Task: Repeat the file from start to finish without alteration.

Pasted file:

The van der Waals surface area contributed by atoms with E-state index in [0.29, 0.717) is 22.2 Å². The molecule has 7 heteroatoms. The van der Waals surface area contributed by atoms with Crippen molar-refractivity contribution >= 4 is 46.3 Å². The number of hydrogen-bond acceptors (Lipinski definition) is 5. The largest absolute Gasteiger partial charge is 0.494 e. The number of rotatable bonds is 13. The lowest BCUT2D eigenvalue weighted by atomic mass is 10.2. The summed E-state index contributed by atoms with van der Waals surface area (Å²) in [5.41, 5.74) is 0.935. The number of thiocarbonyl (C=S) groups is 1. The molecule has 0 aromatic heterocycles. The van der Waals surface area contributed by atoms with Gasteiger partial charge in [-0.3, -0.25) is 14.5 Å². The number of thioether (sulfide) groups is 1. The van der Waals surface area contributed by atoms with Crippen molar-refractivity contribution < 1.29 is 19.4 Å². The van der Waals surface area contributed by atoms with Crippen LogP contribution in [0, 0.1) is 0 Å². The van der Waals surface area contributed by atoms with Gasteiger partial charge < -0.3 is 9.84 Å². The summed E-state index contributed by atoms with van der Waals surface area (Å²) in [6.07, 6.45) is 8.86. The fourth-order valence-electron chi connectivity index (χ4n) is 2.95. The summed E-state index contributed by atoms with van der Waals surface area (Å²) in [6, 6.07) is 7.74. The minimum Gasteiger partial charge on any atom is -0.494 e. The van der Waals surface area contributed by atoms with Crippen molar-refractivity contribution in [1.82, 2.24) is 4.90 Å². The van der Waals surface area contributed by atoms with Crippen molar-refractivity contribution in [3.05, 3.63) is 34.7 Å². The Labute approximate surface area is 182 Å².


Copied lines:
The van der Waals surface area contributed by atoms with E-state index in [0.29, 0.717) is 22.2 Å². The molecule has 7 heteroatoms. The van der Waals surface area contributed by atoms with Crippen molar-refractivity contribution >= 4 is 46.3 Å². The number of hydrogen-bond acceptors (Lipinski definition) is 5. The largest absolute Gasteiger partial charge is 0.494 e. The number of rotatable bonds is 13. The lowest BCUT2D eigenvalue weighted by atomic mass is 10.2. The summed E-state index contributed by atoms with van der Waals surface area (Å²) in [5.41, 5.74) is 0.935. The number of thiocarbonyl (C=S) groups is 1. The molecule has 0 aromatic heterocycles. The van der Waals surface area contributed by atoms with Gasteiger partial charge in [-0.3, -0.25) is 14.5 Å². The number of thioether (sulfide) groups is 1. The van der Waals surface area contributed by atoms with Crippen molar-refractivity contribution < 1.29 is 19.4 Å². The van der Waals surface area contributed by atoms with Crippen LogP contribution in [0, 0.1) is 0 Å². The van der Waals surface area contributed by atoms with Gasteiger partial charge < -0.3 is 9.84 Å². The summed E-state index contributed by atoms with van der Waals surface area (Å²) in [6.07, 6.45) is 8.86. The fourth-order valence-electron chi connectivity index (χ4n) is 2.95. The summed E-state index contributed by atoms with van der Waals surface area (Å²) in [6, 6.07) is 7.74. The minimum Gasteiger partial charge on any atom is -0.494 e. The van der Waals surface area contributed by atoms with Crippen molar-refractivity contribution in [1.82, 2.24) is 4.90 Å². The van der Waals surface area contributed by atoms with Crippen molar-refractivity contribution in [3.05, 3.63) is 34.7 Å². The Labute approximate surface area is 182 Å².